“It is so short and jumbled and jangled, Sam, because there is nothing intelligent to say about a massacre” (19). This is what Vonnegut tells us in the first pages of the book, a sort of apology for the chaotic, messy story to come. Like in Lysistrata, there is no good way to talk about the violent and senseless vulgarity of war, and any attempt to results in the upending of established norms. This violence is even more uncomfortable when read in context of the Tralfamadorians concept of time. If everything is predestined, then what justification does war have? This “paradox of free will” is a problem that many Christians face when attempting to explain an omniscient, omnipotent, and yet benevolent, God. When Billy is abducted by the Tralfamadorians, he asks them why they have picked him. The aliens respond, “That is a very Earthling question to ask, Mr. Pilgrim. Why you? Why us for that matter? Why anything? Because this moment simply is. […] we are […] trapped in the amber of this moment. There is no why” (76-77).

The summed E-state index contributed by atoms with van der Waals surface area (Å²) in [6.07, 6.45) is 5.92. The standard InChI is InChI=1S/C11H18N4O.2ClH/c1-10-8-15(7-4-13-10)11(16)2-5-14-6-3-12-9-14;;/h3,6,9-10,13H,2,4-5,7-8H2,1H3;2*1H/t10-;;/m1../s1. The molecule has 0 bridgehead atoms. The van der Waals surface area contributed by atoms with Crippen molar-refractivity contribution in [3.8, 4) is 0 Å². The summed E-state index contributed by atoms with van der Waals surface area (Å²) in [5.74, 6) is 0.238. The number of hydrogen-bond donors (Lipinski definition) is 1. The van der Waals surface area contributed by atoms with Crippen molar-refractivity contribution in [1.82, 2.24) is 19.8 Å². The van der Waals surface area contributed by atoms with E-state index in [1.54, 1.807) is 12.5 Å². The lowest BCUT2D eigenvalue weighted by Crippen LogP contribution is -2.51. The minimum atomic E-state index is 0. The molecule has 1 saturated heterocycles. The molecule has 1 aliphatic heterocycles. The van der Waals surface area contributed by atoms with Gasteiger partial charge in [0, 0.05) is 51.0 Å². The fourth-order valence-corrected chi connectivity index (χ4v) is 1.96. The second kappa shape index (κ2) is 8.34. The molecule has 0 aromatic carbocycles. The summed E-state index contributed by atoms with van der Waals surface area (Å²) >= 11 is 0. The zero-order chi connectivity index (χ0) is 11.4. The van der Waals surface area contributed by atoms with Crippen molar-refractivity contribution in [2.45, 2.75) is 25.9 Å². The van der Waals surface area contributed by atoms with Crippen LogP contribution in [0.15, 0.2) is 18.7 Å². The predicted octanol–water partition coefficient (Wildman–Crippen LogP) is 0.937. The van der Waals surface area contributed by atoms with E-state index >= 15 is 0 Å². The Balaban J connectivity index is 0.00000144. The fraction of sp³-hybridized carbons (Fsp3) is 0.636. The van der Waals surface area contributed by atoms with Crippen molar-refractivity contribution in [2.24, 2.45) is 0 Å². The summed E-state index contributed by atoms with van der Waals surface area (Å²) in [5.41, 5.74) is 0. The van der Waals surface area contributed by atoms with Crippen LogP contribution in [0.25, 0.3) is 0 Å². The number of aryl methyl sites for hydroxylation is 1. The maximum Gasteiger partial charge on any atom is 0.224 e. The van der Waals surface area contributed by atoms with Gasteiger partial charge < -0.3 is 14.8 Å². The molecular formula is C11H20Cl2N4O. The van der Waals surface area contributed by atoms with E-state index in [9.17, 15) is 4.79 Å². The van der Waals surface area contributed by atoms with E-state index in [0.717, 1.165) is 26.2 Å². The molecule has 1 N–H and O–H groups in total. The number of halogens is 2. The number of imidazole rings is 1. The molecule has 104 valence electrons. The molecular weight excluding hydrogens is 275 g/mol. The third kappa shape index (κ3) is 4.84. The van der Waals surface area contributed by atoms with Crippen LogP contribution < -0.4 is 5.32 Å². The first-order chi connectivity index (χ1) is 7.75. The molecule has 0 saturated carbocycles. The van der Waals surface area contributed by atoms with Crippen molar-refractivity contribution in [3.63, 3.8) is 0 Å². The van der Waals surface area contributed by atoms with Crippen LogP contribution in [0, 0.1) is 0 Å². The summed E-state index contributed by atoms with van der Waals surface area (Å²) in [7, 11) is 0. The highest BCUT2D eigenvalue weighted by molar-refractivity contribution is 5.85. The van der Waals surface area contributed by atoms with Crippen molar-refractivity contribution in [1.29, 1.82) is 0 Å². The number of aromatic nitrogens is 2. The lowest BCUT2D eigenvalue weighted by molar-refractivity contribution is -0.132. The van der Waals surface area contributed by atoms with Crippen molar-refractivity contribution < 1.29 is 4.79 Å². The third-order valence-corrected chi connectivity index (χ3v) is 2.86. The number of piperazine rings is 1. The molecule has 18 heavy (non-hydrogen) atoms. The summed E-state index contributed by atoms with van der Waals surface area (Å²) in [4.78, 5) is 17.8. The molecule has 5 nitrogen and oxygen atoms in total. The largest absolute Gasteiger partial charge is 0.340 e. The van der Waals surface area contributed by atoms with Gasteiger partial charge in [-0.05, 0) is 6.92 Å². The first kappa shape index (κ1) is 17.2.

The idea of predestination leads me to question many things, most recently the socioeconomic status of the children I’ve met volunteering in the library at Tunbridge. If there is a grand plan, one that is predetermined and cannot be changed, why is one child confined to a small library with books that are falling apart, while I had access to a library maybe three times the size of the one at Tunbridge when I was in elementary and middle school? It hurts me to think that some of these children will never make it out of the neighborhoods they were born in, simply because they don’t have enough time to read the books they so energetically picked out, because they have to help out their families after school or don’t have a safe place to sit down and read. If these children aren’t on a high enough level on Maslow’s Hierarchy of Needs, it would be understandably difficult to do well in school. How can you focus on reading when your family can’t pay the rent, when your cousin got shot two streets down from you? It’s situations like these that make me question why I have the life I do. If the Tralfamadorians are right and there is no timeline, all moments exist at the same time, and there is no control over them, then how did I get lucky enough to be an American upper middle class white girl with a loving family that has enough money to send me to a private college? Just like Billy Pilgrim, I am forced to ask the question, “Why me?”. What happens if we all accept the idea of predestination, as Billy eventually does, and surrender ourselves to the seemingly inevitable course of life?